How the presidential candidates talk about their fundraising revels a lot about themselves and their campaigns. That’s why, although the third quarter fundraising reports recently filed with the FEC won’t predict who is going to win the Republican nomination, they help cut through candidate spin for a sober assessment of the state of the race.
Setting aside for now the other candidates in the Republican race, Marco Rubio’s FEC filings go to the heart of a problem facing his candidacy. First, his campaign seriously overstated how much he had raised in the third quarter. His campaign told donors, and leaked to the press, that Rubio had raised $6 million over the summer and had $11 million in the bank.
The $6 million haul for the quarter was seen widely as a disappointing number for Rubio, but these concerns were mitigated by the fact that he had more money in the bank than presumed frontrunner Jeb Bush. It turns out both numbers, however, were inflated.
Rubio actually raised just $5.7 million in the quarter. This may seem a minor difference, but the amount the campaign claimed is a 5 percent inflation of the actual amount. Rubio’s cash-on-hand, however, wasn’t $11 million, but $9.5 million, around 15 percent less than reported and less than Jeb Bush.
Rubio’s cash-on-hand at the beginning of October is roughly the same as it was at the beginning of July, when the campaign reported $9.8 million in the bank. This indicates that Rubio’s campaign spent every dollar raised in the third quarter. The $5.7 million the campaign raised apparently went to sustaining the campaign.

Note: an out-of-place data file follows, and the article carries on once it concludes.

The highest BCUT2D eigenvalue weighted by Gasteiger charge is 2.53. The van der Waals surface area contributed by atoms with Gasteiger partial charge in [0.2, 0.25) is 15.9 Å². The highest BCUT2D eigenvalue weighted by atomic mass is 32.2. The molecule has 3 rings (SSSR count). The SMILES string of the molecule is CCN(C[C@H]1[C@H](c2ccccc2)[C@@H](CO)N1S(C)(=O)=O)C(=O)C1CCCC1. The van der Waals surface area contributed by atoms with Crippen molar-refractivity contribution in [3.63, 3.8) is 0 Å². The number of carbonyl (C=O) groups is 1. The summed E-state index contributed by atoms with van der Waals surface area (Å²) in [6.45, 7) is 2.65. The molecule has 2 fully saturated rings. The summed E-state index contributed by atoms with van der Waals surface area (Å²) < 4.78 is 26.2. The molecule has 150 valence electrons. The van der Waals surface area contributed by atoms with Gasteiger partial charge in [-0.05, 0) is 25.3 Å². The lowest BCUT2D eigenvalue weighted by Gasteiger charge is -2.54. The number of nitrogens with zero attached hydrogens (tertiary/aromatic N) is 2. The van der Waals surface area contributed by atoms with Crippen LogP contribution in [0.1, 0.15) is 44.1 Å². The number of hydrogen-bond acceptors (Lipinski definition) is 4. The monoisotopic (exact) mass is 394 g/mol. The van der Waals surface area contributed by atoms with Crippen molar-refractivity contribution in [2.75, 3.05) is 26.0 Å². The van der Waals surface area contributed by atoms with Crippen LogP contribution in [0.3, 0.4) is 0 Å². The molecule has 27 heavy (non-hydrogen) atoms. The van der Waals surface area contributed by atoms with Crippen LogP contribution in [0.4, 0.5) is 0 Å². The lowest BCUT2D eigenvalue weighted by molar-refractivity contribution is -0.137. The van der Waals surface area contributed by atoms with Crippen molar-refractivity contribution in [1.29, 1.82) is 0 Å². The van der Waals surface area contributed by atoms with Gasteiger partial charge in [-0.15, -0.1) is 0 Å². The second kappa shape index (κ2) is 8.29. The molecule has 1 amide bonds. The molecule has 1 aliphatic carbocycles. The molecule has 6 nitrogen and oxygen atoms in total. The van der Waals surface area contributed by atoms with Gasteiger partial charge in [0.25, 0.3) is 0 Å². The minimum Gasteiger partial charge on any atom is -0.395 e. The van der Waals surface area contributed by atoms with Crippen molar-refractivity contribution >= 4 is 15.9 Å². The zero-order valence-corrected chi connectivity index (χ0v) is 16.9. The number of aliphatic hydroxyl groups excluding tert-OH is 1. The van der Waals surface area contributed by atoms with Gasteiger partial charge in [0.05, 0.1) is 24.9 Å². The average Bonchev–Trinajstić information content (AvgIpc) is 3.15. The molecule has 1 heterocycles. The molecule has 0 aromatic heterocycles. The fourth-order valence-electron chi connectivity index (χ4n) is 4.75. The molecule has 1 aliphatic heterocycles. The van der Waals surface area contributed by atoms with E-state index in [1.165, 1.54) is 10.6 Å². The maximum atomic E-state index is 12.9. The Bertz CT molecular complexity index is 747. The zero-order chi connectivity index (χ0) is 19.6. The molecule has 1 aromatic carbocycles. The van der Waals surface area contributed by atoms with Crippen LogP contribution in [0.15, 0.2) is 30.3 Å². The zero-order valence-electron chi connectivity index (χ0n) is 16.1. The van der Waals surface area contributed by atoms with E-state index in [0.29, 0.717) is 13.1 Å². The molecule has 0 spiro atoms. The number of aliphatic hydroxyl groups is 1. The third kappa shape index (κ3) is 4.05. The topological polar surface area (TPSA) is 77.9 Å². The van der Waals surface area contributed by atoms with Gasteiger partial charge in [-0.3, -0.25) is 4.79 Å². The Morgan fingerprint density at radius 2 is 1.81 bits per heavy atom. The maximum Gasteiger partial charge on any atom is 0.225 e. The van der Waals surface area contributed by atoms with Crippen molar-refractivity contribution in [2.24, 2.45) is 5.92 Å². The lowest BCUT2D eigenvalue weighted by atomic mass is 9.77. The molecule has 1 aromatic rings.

Rubio’s spending was double the amount spent by Carly Fiorina, who raised some $1 million more than Rubio and is roughly in the same polling position. Rubio’s spending is almost the same as Texas Sen. Ted Cruz, who raised more than twice the amount Marco did.
These figures raise a serious question: How is the Rubio campaign spending its money? He often points out that he has a “lean” campaign operation with just 54 full-time staffers. His staff, however, is based primarily in Washington and he has very little field footprint in the early voting states.
Rubio has spent far less time in the early voting states than other campaigns. He has campaigned just a combined 3 weeks in both Iowa and New Hampshire so far this year. By comparison, New Jersey Governor Chris Christie has campaigned for 6 weeks in New Hampshire alone. Voters in both of these states place a high premium on retail politics, expecting to see the candidates several times before voting.
The lack of any real campaign infrastructure for the Rubio campaign in the early states suggests a major disconnect between establishment national figures promoting Rubio and grass roots voters. Indeed, in the third quarter, less than 20 percent of Rubio’s donations came from contributors donating $200 or less. Carly Fiorina raised three times Rubio’s amount of small dollar donations. Donald Trump raised more than 3 times Rubio from small donors without any fundraising operation.